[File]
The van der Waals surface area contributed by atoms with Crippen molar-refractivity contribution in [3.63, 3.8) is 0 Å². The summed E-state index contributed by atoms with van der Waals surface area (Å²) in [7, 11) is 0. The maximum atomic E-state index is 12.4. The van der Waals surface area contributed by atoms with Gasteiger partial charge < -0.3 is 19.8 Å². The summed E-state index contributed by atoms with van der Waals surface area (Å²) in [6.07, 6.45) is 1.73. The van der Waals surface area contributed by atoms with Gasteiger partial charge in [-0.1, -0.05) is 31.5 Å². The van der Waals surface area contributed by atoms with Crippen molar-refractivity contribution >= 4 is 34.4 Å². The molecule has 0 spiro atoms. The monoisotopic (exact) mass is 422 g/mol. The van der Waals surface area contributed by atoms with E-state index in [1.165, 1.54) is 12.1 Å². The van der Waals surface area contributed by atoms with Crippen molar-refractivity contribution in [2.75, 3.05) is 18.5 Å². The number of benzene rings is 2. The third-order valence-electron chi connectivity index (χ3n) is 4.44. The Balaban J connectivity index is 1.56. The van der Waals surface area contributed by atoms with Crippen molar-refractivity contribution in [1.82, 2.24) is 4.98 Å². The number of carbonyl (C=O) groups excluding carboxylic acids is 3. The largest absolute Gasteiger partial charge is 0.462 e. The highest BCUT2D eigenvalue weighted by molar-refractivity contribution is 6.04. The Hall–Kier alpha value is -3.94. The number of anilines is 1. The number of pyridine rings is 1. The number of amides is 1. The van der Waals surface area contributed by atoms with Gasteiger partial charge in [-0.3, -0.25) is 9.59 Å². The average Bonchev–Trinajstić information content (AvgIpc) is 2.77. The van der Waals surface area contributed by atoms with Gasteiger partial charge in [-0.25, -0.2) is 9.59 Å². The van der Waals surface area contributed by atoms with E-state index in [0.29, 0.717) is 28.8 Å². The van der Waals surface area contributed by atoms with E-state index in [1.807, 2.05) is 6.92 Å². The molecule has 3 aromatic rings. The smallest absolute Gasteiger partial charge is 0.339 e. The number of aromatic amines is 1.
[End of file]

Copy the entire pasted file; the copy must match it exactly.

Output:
The van der Waals surface area contributed by atoms with Crippen molar-refractivity contribution in [3.63, 3.8) is 0 Å². The summed E-state index contributed by atoms with van der Waals surface area (Å²) in [7, 11) is 0. The maximum atomic E-state index is 12.4. The van der Waals surface area contributed by atoms with Gasteiger partial charge < -0.3 is 19.8 Å². The summed E-state index contributed by atoms with van der Waals surface area (Å²) in [6.07, 6.45) is 1.73. The van der Waals surface area contributed by atoms with Gasteiger partial charge in [-0.1, -0.05) is 31.5 Å². The van der Waals surface area contributed by atoms with Crippen molar-refractivity contribution >= 4 is 34.4 Å². The molecule has 0 spiro atoms. The monoisotopic (exact) mass is 422 g/mol. The van der Waals surface area contributed by atoms with E-state index in [1.165, 1.54) is 12.1 Å². The van der Waals surface area contributed by atoms with Crippen molar-refractivity contribution in [2.75, 3.05) is 18.5 Å². The number of benzene rings is 2. The third-order valence-electron chi connectivity index (χ3n) is 4.44. The Balaban J connectivity index is 1.56. The van der Waals surface area contributed by atoms with Crippen molar-refractivity contribution in [1.82, 2.24) is 4.98 Å². The number of carbonyl (C=O) groups excluding carboxylic acids is 3. The largest absolute Gasteiger partial charge is 0.462 e. The highest BCUT2D eigenvalue weighted by molar-refractivity contribution is 6.04. The Hall–Kier alpha value is -3.94. The number of anilines is 1. The number of pyridine rings is 1. The number of amides is 1. The van der Waals surface area contributed by atoms with Gasteiger partial charge in [-0.3, -0.25) is 9.59 Å². The average Bonchev–Trinajstić information content (AvgIpc) is 2.77. The van der Waals surface area contributed by atoms with Gasteiger partial charge in [-0.25, -0.2) is 9.59 Å². The van der Waals surface area contributed by atoms with E-state index in [0.29, 0.717) is 28.8 Å². The van der Waals surface area contributed by atoms with E-state index in [1.807, 2.05) is 6.92 Å². The molecule has 3 aromatic rings. The smallest absolute Gasteiger partial charge is 0.339 e. The number of aromatic amines is 1.